Podcasts & RSS Feeds
Most Active Stories
- UW's MOOC On Public Speaking Proving To Be Massively Popular
- UW Professor Traces Growing Income Gap To The Collapse Of Organized Labor
- Seattle Business Owners: $15 Minimum Wage Could Prove 'Possibly Fatal'
- How To Make Your Own Crème Fraîche — And Why You Should
- This, We Agree, Was The First-Ever Recorded Rock And Roll Song
News & Music Contributors
Tue February 12, 2013
Stocks soared in January. Does that mean it'll be a great year?
According to an old adage on Wall Street, "as goes January, so goes the year".
Last month, we cast aspersions on the "January effect" as a predictive tool. And then the month turned out to be the best January for stocks since the 1990s.
Financial commentator Greg Heberlein and KPLU's Dave Meyer take a second look at January on this week's Money Matters.
The Dow Jones industrial average rose 5.8% last month, while the S&P 500 gained 5.1%. It was the best January for the Dow since 1994, and the best January for the S&P since 1997.
To many investors, that means stocks the rest of the year will rise.
How well does this January Barometer work?
As a measure of down Januarys to down years, it predicts the right direction only about half the time. So you might as well flip a coin. This is the main reason we previously dismissed it as a serious predictive tool.
But, the evidence is a little more compelling for Januarys in which the stock market goes up.
Since 1938, when the Dow Jones industrial average rose in January, the market rose three-quarters of the time (77%). On the face of it, that's impressive.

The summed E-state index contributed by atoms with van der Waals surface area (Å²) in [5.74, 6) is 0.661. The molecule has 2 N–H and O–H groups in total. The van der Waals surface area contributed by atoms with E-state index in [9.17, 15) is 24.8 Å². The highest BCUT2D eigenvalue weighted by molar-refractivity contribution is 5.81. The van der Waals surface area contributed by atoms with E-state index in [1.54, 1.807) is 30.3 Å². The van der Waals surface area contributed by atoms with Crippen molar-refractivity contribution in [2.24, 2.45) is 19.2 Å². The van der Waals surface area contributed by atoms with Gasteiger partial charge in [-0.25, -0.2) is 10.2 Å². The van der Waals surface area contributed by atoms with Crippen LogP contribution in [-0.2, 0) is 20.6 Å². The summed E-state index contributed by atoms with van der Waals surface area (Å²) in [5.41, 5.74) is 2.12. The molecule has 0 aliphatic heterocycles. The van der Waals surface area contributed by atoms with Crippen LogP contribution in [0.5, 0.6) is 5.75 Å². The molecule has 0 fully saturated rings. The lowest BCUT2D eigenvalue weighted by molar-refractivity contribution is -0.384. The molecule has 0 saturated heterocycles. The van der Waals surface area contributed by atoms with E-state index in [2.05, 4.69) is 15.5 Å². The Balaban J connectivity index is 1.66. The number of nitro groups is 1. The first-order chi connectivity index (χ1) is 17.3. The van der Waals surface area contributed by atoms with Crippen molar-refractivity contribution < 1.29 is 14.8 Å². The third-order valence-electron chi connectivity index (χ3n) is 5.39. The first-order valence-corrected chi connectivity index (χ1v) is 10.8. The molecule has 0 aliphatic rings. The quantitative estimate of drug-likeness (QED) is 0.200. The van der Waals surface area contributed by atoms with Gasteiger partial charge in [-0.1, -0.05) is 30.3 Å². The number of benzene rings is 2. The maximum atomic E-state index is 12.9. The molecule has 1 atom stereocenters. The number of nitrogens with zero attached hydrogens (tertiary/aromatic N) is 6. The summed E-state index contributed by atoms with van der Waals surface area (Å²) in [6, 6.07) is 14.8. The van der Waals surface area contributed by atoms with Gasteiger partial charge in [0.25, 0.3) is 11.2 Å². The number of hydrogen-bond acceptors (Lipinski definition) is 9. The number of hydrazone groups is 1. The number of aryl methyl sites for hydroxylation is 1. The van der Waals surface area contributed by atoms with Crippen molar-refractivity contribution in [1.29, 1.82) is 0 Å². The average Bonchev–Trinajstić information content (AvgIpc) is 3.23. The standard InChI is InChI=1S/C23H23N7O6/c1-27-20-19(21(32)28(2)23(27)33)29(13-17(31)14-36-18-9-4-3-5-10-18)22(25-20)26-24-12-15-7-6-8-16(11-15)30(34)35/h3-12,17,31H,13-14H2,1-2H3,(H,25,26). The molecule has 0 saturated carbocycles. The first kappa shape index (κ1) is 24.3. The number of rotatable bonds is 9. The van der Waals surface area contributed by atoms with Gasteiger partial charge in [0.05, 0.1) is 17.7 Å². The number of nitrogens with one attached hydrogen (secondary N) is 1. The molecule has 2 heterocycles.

But what if you wait to see if the January market goes up, then invest? Again, it's impressive. In the rest of the year after an up January, the market rises 70 percent of the time (70.3%).
Looks like a slam dunk. This year, January was the best January since Bill Clinton was in the White House.
The statistics clearly state the odds are in the investor’s favor.
Hold on a minute! Compare the January Barometer to just any year for stocks.
Seventy percent of the time (68.9% since 1938), the stock market has risen.
So following the January Barometer gives you an ever-so-modest edge.
But if you wait until January is over, the chance of an up year for the remaining 11 months is virtually even with what every year’s outcome is.
Aside from the January effect, there are good fundamental reasons to support an up year. Employment and the overall economy are on the rise. Corporate profits continue to march higher. The government seems to be making inroads on the nation’s historically high debt. The European financial crisis has calmed down considerably.
But face it, who buys stocks for a precise 11-month or 12-month period?
If it's your intent to gamble on short-term market swings, why wait for a whole year to elapse?
Pick the market’s best three-month stretch – November, December and January. On average, those three months generate a gain of more than 4 percent. That’s about half of a year’s normal return.
Or try this. If roughly three-quarter’s of the time the market goes up, don’t try to miss the bad periods. Stick to the buy-and-hold policy and count on excellent returns over time.